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When a company needs to raise capital, it can issue stocks, warrants or options, bonds, notes or debentures. Know the functions and advantages of each before you choose.
Issuing shares privately is a viable way for small and growing businesses to raise capital, exempt from many registration and reporting requirements. Here are the rules you need to know.
Venture capital firms consider key variables in your business plan before committing capital to the project. Prepare your management team to answer the questions discussed here. This article also explains the securities and documents that result from venture capital negotiations.
There is no doubt that it is a nearly impossible time for entrepreneurs to raise venture capital. Only the best of the best new companies are attracting such funding, according to the author. Entrepreneurs need to prepare themselves when approaching venture capitalists. Increasingly, several must have factors have become an essential part of the necessary preparation.
Raising capital at any stage of a company's growth is challenging and requires creativity and tenacity. However, these hurdles are especially difficult to conquer at the earliest stages of an enterprise's development, the author says. This article discusses where and how to raise capital at the seed level and growth stages.
Buyers and sellers of companies have different reasons for getting together.
Josh Schwarzapel is the Product Manager for Cooliris Shopping. Josh has work experience performing ﬁnancial analysis for Smith Barney, and working on a marketing team at Fox Sports. He also has substantial
non-proﬁt experience, having founded a bridge organization to connect Stanford student volunteers and Accion Emprendadora, a non- proﬁt organization in Chile that educates and provides micro-ﬁnancial
services to poor entrepreneurs.
Tom Siebel is Chairman of First Virtual Group, a diversified holding company with interests in commercial real estate, agribusiness, global investment management, and philanthropy. Siebel was the founder, chairman, and
CEO of Siebel Systems, which merged with Oracle Corporation in January 2006. Founded in 1993, Siebel Systems became a global leader in application software with more than 8,000 employees in 32 countries, over 4,500 corporate customers, and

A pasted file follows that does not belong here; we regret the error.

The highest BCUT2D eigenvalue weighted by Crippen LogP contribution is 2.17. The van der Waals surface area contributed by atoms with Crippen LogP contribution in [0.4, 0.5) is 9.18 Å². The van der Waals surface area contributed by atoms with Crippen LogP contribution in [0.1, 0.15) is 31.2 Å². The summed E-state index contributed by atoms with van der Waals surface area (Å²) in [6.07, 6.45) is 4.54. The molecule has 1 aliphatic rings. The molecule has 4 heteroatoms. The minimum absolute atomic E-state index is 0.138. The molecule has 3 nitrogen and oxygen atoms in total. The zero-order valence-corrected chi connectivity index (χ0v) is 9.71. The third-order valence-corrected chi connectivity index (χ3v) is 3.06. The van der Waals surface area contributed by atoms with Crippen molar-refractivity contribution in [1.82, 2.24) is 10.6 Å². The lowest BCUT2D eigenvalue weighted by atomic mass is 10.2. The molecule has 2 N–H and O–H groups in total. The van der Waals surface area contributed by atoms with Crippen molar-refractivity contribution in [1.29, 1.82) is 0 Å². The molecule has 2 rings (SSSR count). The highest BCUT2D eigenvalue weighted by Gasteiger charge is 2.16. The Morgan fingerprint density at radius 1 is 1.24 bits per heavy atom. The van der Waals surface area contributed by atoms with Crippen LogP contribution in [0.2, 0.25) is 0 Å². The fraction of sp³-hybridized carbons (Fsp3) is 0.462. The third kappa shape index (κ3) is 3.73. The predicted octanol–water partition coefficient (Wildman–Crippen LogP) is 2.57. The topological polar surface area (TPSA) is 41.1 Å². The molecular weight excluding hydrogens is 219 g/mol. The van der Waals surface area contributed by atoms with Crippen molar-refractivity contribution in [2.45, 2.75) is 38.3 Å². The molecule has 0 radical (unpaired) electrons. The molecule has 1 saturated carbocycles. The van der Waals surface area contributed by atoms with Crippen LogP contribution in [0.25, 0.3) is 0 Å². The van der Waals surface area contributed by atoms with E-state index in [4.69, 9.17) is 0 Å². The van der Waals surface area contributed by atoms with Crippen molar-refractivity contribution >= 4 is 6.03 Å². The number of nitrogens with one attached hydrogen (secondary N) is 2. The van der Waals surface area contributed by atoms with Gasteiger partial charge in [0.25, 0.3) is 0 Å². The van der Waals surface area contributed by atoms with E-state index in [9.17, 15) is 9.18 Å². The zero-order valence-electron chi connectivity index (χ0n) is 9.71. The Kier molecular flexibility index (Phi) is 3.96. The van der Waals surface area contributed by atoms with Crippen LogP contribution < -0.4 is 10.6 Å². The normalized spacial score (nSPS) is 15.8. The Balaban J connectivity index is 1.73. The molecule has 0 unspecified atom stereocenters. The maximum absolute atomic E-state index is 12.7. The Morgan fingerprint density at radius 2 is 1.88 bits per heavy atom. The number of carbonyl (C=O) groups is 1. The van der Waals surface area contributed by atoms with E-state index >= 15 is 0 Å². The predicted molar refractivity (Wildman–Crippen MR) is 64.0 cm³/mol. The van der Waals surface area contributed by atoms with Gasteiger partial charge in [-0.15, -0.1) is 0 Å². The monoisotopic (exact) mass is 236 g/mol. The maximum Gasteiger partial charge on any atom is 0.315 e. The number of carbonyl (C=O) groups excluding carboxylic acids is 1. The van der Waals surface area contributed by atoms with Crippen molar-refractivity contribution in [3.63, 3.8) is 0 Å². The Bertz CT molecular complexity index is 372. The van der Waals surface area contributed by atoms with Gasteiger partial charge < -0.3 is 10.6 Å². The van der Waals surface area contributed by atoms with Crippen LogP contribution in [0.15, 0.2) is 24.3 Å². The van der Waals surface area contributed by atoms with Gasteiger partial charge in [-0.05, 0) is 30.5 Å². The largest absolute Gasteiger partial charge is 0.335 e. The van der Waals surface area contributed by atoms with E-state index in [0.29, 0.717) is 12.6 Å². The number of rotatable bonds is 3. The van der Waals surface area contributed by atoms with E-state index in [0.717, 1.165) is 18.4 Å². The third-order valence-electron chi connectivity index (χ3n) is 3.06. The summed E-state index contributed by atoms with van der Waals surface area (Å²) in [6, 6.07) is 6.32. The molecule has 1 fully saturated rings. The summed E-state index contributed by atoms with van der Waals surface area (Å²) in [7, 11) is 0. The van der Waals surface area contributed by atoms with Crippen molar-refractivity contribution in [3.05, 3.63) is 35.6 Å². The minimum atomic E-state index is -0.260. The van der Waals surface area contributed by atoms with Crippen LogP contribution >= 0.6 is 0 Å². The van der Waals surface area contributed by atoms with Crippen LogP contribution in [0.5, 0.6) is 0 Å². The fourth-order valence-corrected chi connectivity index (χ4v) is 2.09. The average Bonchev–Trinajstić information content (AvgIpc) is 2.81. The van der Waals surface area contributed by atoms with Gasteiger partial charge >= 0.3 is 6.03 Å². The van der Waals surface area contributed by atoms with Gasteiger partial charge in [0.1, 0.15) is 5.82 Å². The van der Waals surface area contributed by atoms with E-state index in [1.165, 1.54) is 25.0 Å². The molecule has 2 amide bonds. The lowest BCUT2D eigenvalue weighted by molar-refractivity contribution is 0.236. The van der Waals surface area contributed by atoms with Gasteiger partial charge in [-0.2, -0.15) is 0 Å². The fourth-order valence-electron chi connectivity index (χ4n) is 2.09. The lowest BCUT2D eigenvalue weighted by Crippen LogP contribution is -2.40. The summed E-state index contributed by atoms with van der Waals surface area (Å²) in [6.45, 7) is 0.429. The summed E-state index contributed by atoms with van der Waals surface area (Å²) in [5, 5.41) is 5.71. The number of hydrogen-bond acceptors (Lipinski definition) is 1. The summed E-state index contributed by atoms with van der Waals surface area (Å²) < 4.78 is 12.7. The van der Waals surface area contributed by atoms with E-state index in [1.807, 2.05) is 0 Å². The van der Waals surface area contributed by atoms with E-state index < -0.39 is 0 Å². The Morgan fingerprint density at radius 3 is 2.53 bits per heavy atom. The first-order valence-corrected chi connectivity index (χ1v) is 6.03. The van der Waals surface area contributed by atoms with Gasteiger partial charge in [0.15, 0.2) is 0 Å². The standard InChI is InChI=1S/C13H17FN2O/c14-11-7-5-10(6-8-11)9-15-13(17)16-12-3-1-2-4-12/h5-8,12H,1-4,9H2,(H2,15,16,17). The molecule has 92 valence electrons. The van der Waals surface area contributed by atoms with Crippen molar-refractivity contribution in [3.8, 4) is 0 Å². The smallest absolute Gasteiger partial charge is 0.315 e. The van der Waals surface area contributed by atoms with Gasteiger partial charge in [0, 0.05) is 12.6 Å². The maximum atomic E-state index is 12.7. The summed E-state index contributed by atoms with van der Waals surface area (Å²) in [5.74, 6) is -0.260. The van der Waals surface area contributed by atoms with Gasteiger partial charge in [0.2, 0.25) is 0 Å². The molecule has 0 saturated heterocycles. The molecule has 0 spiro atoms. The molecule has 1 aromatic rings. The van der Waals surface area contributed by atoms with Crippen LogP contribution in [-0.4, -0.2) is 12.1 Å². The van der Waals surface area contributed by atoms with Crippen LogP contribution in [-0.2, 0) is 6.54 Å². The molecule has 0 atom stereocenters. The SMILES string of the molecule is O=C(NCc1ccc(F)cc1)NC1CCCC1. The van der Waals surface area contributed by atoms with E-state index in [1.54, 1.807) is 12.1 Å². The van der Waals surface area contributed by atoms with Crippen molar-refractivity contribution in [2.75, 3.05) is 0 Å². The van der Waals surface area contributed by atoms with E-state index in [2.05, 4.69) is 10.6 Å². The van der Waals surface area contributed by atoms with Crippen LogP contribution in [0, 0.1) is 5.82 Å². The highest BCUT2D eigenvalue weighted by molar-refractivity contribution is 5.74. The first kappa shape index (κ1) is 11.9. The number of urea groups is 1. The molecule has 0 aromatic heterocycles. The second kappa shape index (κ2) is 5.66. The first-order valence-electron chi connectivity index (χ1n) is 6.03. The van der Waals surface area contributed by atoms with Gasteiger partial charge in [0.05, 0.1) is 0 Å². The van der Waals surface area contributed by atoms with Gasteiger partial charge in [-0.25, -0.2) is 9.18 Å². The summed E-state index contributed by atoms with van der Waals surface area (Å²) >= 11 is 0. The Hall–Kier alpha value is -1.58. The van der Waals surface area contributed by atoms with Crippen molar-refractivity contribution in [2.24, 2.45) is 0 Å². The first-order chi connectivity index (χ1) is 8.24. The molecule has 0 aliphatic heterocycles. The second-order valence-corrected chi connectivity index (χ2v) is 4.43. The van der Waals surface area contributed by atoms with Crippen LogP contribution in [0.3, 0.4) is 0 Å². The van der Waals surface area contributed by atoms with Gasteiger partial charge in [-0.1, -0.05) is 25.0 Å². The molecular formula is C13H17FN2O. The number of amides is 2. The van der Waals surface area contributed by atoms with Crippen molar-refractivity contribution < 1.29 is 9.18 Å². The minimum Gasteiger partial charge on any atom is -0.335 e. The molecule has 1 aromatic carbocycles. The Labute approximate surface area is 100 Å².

annual revenue in excess of $2 billion. Prior to Siebel Systems, Siebel served as CEO of Gain Technology and held various management positions at Oracle. He is a frequent industry spokesman and the author of three books, including
Taking Care of eBusiness and Cyber Rules, published by Doubleday, and Virtual Selling, published by the Free Press. Siebel is a graduate of the University of Illinois at
Urbana-Champaign, where he received a BA in history, an MBA, a MS in computer science, and a PhD with honors in Engineering.
It's easy for an entrepreneur to kill any chance of raising money for his or her venture. Just fall into the trap of arguing one of the three great myths of business detailed in this article.
Kim Smith is co-founder and CEO of NewSchools Venture Fund, which she established in 1998 to transform public education by supporting education entrepreneurs. In NewSchools, Kim created a new "hybrid" approach to
investing in social entrepreneurs. NewSchools uses grants, loans and equity investments to support a portfolio that includes nonprofit and for-profit entrepreneurs who are building sustainable, scalable education ventures. Kim began her
career as a consultant specializing in business-education partnerships. In 1989, she became a founding team member of Teach For America (TFA). She then put her TFA experience to work in the post of founding director of BAYAC AmeriCorps, a
consortium of nonprofits in the San Francisco Bay Area working to develop young leaders in education. Kim's background includes marketing experience with Silicon Graphics' Education Industry Group, where she focused on the online learning
industry, and her role as the founding director of a trade show venture. Kim holds a bachelor's degree in political science and psychology from Columbia College and an MBA from the Stanford Graduate School of Business. In 2001, Kim was
featured in Newsweek's report on the "Women of the 21st Century" as "the kind of woman who will shape America's new century." She is a member of the 2002 Class of Henry Crown Fellows of the Aspen Institute. Kim has also served on many
education venture and advisory boards; these currently include EdVoice, the National Council on Teacher Quality, and the Stanford University School of Education.
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